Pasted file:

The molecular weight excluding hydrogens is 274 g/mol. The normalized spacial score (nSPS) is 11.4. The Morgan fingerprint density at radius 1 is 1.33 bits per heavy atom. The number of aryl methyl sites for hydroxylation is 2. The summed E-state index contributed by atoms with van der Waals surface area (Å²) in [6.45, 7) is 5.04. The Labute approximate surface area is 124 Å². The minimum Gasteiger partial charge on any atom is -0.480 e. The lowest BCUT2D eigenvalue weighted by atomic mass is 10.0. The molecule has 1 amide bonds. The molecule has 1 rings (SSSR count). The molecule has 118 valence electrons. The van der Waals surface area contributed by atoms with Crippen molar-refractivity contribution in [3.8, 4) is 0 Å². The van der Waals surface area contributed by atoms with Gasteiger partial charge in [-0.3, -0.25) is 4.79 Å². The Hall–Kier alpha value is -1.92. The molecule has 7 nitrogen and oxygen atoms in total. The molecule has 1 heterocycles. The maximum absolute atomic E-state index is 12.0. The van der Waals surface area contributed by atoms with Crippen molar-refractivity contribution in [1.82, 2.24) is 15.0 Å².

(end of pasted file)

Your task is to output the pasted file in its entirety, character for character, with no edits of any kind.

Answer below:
The molecular weight excluding hydrogens is 274 g/mol. The normalized spacial score (nSPS) is 11.4. The Morgan fingerprint density at radius 1 is 1.33 bits per heavy atom. The number of aryl methyl sites for hydroxylation is 2. The summed E-state index contributed by atoms with van der Waals surface area (Å²) in [6.45, 7) is 5.04. The Labute approximate surface area is 124 Å². The minimum Gasteiger partial charge on any atom is -0.480 e. The lowest BCUT2D eigenvalue weighted by atomic mass is 10.0. The molecule has 1 amide bonds. The molecule has 1 rings (SSSR count). The molecule has 118 valence electrons. The van der Waals surface area contributed by atoms with Crippen molar-refractivity contribution in [3.8, 4) is 0 Å². The van der Waals surface area contributed by atoms with Gasteiger partial charge in [-0.3, -0.25) is 4.79 Å². The Hall–Kier alpha value is -1.92. The molecule has 7 nitrogen and oxygen atoms in total. The molecule has 1 heterocycles. The maximum absolute atomic E-state index is 12.0. The van der Waals surface area contributed by atoms with Crippen molar-refractivity contribution in [1.82, 2.24) is 15.0 Å².